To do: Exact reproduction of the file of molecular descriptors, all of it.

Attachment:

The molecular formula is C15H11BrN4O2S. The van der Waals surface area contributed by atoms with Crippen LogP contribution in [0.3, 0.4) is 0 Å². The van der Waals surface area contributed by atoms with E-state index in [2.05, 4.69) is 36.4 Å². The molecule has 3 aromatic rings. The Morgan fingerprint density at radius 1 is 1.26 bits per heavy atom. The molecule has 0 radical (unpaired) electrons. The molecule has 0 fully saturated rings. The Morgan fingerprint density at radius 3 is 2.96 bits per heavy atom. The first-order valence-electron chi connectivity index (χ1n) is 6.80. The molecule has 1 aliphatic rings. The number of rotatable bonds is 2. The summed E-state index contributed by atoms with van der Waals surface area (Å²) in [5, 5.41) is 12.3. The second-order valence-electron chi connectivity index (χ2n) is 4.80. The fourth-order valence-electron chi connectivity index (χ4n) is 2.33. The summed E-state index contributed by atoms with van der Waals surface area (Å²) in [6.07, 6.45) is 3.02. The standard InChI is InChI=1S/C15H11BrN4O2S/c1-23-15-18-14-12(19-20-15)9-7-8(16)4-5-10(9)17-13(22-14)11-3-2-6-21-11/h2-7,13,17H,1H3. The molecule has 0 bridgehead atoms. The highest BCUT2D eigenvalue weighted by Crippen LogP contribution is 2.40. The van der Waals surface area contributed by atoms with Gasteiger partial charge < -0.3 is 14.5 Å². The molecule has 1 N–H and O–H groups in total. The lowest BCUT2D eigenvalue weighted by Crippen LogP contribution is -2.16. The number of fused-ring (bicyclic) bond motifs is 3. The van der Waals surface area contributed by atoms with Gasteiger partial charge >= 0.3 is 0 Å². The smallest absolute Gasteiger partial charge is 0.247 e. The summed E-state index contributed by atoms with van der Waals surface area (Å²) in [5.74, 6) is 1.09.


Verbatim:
The molecular formula is C15H11BrN4O2S. The van der Waals surface area contributed by atoms with Crippen LogP contribution in [0.3, 0.4) is 0 Å². The van der Waals surface area contributed by atoms with E-state index in [2.05, 4.69) is 36.4 Å². The molecule has 3 aromatic rings. The Morgan fingerprint density at radius 1 is 1.26 bits per heavy atom. The molecule has 0 radical (unpaired) electrons. The molecule has 0 fully saturated rings. The Morgan fingerprint density at radius 3 is 2.96 bits per heavy atom. The first-order valence-electron chi connectivity index (χ1n) is 6.80. The molecule has 1 aliphatic rings. The number of rotatable bonds is 2. The summed E-state index contributed by atoms with van der Waals surface area (Å²) in [5, 5.41) is 12.3. The second-order valence-electron chi connectivity index (χ2n) is 4.80. The fourth-order valence-electron chi connectivity index (χ4n) is 2.33. The summed E-state index contributed by atoms with van der Waals surface area (Å²) in [6.07, 6.45) is 3.02. The standard InChI is InChI=1S/C15H11BrN4O2S/c1-23-15-18-14-12(19-20-15)9-7-8(16)4-5-10(9)17-13(22-14)11-3-2-6-21-11/h2-7,13,17H,1H3. The molecule has 0 bridgehead atoms. The highest BCUT2D eigenvalue weighted by Crippen LogP contribution is 2.40. The van der Waals surface area contributed by atoms with Gasteiger partial charge < -0.3 is 14.5 Å². The molecule has 1 N–H and O–H groups in total. The lowest BCUT2D eigenvalue weighted by Crippen LogP contribution is -2.16. The number of fused-ring (bicyclic) bond motifs is 3. The van der Waals surface area contributed by atoms with Gasteiger partial charge >= 0.3 is 0 Å². The smallest absolute Gasteiger partial charge is 0.247 e. The summed E-state index contributed by atoms with van der Waals surface area (Å²) in [5.74, 6) is 1.09.